Component temperature prediction is important from a number of points of view. Historically component temperature has been correlated with reliability, with early studies relating field failure rates to component temperature.
More recently physics-based reliability prediction has related failure rates of electronic assemblies to the magnitude of temperature change over an operational cycle (power-on, power-off, power-on…), and rate of temperature change, both of which are influenced by steady-state operating temperature. Failures are often attributed to solder joint fatigue.
In some applications, like computing, CPU speed is adversely affected by temperature, and in other cases components have to run at very similar temperatures to avoid timing issues. High temperatures can cause operational issues, such as latchup. Whether the intention is to increase reliability, improve performance, or avoid problems during operation, accurate prediction of component temperatures helps thermal designers to achieve their goals.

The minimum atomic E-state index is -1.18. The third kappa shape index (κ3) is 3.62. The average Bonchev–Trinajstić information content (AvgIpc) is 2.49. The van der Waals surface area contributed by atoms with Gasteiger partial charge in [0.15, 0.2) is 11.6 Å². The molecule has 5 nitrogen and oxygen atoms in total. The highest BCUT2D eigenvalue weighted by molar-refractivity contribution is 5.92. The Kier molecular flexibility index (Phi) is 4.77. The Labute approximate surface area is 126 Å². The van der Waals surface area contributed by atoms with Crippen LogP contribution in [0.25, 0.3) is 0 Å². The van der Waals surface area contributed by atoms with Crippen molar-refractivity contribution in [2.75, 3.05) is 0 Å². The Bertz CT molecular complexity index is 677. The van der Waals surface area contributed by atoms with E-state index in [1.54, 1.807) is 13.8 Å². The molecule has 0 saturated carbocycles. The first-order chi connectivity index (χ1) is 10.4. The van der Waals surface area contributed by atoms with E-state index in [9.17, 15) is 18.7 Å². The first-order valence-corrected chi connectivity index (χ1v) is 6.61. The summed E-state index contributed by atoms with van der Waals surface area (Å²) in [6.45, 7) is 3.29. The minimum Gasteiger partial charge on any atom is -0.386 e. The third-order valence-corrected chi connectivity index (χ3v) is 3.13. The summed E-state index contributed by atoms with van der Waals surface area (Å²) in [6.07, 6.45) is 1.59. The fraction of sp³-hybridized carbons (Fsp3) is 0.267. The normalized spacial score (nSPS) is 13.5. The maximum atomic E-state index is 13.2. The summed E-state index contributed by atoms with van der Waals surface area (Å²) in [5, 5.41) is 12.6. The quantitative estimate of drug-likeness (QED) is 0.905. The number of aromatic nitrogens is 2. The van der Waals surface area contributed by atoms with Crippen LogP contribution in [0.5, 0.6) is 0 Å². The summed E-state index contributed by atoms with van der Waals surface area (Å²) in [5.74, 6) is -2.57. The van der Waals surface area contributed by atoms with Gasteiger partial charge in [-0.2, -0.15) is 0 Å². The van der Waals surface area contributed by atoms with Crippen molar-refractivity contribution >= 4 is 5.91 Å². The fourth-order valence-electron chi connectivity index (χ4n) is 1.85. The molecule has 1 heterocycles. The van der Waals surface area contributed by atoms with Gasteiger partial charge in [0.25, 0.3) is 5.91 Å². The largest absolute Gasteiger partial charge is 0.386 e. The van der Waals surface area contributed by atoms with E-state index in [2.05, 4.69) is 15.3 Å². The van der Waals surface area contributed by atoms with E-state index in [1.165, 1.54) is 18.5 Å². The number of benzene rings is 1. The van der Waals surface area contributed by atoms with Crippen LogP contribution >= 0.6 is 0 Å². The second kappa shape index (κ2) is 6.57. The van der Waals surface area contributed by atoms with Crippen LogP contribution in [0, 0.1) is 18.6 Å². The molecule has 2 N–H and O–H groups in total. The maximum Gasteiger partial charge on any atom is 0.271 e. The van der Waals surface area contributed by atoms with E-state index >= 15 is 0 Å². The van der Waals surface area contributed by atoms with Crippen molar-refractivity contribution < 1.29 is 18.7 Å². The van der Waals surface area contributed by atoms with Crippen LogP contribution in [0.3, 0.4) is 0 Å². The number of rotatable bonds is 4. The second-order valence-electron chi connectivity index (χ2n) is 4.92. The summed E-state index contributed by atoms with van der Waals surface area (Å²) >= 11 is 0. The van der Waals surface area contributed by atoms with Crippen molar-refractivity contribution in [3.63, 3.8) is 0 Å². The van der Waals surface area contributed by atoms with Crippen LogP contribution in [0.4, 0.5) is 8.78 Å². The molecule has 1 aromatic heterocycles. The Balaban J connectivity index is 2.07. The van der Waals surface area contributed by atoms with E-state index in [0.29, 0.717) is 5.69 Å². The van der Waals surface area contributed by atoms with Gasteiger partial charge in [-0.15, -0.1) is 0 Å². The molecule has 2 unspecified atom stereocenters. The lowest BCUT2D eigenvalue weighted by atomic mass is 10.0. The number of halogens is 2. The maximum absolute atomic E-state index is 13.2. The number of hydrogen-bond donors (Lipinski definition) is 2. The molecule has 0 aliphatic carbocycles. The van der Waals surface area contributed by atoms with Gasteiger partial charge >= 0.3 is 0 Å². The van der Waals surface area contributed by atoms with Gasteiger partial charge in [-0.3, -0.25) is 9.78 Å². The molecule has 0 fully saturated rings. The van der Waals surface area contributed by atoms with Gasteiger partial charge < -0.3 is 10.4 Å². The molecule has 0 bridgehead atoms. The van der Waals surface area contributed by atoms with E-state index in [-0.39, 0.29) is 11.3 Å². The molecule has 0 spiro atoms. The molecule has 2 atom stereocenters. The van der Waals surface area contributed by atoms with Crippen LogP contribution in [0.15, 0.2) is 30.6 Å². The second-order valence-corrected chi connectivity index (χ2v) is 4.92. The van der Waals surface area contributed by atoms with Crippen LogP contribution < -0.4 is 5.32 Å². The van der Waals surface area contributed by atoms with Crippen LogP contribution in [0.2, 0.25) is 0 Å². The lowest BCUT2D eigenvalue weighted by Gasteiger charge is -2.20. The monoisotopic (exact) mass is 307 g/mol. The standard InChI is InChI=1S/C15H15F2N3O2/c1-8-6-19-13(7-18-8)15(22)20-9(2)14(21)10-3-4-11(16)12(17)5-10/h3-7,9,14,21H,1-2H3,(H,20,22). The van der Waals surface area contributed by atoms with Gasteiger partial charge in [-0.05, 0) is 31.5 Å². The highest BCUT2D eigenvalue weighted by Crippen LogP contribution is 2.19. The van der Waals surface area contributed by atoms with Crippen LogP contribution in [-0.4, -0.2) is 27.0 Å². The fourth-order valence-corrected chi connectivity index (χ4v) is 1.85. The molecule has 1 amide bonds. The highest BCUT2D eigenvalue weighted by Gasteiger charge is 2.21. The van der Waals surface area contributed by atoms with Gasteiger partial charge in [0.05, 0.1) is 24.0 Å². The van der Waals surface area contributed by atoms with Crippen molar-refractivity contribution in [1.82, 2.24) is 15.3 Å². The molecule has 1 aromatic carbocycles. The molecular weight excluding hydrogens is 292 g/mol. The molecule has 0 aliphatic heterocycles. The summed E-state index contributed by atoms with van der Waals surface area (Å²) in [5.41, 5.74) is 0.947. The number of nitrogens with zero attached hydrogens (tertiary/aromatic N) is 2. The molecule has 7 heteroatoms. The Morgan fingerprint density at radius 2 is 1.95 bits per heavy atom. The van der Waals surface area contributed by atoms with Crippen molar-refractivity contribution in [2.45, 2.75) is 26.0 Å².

- Model Key Components Explicitly
- Use Good Power Estimates
- Use The Right Package Thermal Model
- Use Compact Thermal Models From Early Design
- Create Your Own Models As Required
- Use Power Maps
- Validate Detailed Models With Experiments
- Design Custom Heatsink Solutions
- Accurately Capture Thermal Interface Material Resistance
- Provide Accurate Temperatures for Mechanical Stress Prediction